Bremmer emphasizes the rise of physical and economic protectionism as a consequence of globalism. The flight of refugees and immigrants induced the creation physical barriers in each of Europe, the United States, and the Middle East. Economic measures are also a barrier to change. Throughout its history, the United States has implemented tariffs to safeguard citizens and stabilize special interests. While the United States’ history of trade relations suggests there are long-term downsides to protectionism, Bremmer feels the need to point out that we should not expect "that other countries would remain passive" and protectionist measures are often contagious.

Bremmer extends his concern about the growth of new kinds of walls, such as a biometric identification system in India or a social credit system in China. Both these developing systems take advantage of digital advancements to identify citizens and store personal information. While acknowledging the potential benefits, Bremmer highlights the potential for soft coercion and intrusion on billions of lives. Will the creation of these types of walls strengthen national unity or further the divide between the disgruntled citizen and political elite?


Like many scholars, journalists, and citizens today, Bremmer worries for the future of the United States. He asserts President Trump is a symptom of the eroding democracy, but not a cause. In a non-partisan way, Bremmer asserts Trump was not elected by uneducated, mean-spirited people. These voters simply wanted change; they were not interested in the unkept promises of politicians or the profession of universal ideals seemingly valued more than American workers. While blame for the populist uprising and loss of civility now falls upon the president, the socio-economic divide between us and them expands and the various walls are politically easier to build than they are to tear down.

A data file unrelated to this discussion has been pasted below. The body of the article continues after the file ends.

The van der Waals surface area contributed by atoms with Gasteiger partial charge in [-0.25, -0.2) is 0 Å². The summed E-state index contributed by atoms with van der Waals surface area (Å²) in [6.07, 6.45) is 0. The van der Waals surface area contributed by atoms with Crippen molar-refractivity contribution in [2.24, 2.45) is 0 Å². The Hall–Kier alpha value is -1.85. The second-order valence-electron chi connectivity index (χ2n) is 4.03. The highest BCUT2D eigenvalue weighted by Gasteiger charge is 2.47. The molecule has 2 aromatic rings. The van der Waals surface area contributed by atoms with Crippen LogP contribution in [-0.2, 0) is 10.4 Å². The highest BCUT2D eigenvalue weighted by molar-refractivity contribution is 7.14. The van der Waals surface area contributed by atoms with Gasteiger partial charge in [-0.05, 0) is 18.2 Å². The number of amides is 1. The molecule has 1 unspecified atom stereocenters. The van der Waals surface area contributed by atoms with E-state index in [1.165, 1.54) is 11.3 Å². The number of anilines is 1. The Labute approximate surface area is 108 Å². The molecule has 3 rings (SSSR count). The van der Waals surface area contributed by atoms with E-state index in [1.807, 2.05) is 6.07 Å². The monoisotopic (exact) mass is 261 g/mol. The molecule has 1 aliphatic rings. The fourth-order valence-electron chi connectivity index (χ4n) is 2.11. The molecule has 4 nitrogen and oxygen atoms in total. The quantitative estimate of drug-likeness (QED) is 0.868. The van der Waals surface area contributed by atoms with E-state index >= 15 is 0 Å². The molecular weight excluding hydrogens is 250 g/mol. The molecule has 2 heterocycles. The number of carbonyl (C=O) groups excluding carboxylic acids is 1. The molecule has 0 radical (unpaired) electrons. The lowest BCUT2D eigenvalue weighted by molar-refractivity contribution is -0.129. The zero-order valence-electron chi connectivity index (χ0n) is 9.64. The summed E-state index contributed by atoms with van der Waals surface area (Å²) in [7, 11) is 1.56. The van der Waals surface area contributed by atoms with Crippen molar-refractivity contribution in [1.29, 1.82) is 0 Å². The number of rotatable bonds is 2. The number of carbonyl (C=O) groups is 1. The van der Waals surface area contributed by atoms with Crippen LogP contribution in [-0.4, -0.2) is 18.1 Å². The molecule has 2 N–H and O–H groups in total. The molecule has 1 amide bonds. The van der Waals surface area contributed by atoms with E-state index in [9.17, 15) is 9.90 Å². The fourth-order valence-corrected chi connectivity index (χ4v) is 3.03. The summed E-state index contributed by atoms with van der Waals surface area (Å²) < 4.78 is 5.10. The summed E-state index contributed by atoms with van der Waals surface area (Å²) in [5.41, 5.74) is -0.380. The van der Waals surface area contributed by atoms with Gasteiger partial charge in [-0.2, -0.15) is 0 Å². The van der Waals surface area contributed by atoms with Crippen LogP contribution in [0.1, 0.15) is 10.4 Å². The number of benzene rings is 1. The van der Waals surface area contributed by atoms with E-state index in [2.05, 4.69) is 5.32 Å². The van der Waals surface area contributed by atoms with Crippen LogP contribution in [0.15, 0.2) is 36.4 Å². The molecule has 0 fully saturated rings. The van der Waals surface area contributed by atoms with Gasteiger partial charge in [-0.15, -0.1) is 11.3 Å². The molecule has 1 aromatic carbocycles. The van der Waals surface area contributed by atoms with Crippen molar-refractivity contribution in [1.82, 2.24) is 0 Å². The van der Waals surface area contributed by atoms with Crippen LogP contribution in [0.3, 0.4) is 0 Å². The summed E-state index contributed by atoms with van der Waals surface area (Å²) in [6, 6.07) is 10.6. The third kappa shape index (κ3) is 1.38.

But are all the divisions and walls purely a result of globalism as Bremmer claims? He attributes the instigation of issues such as the 2011 Arab Spring to frustrations with globalism, ignoring historical precedents and local forces that spurred the conflicts. Corruption, economic hardship, and oppression were prevalent in many cases before prolific global influence. While there is undoubtedly global influence on internal affairs, unique domestic situations must be addressed concurrently. 

Tunisians protest outside the gates to the French Embassy in Tunisa during the Arab Spring. (Fethi Belaid /AFP/Getty Images)

Does Bremmer believe that globalism is in retreat as others claim? Despite agreeing on the harsh effects of globalism, he suggests that it is here to stay. More along the lines of Nobel-prize winning economist Joseph Stiglitz, Bremmer argues the future of globalism needs to look different in the future than it did in the past.

Providing a dim light at the end of the tunnel, Bremmer believes the failures of globalism will be corrected if the social contracts between governments and their citizens are rewritten. What would it take to correct these contracts? What would this new world look like? Even Bremmer doesn’t seem to know. He has crafted a compact book that provides insights into the obvious symptoms, but it leaves a strong desire for the necessary treatments. Nor does he describe the path to future prosperity for developing countries. As social contract revision is unlikely in many of the twelve countries examined, divisive tendencies will only intensify, walls will grow and extend, and globalism will continue to erode and, perhaps, fail.

So what will it take to revise their social contracts? What will it take for the walls to crumble? What will it take to bridge the divide between us and them? At the end of the day, the proponents of globalism must answer the questions posed in P!nk’s closing lyrics:

“What about us? What about all the times you said you had the answers? What about us? What about all the broken happy ever afters?”

Molly Dinneen is a Research Intern at the Institute for Strategic Studies at the National Defense University, and is also a senior at the College of William and Mary. This review reflects her own views and does not represent the official position of the National Defense University or the U.S. government.

This article appeared originally at Strategy Bridge.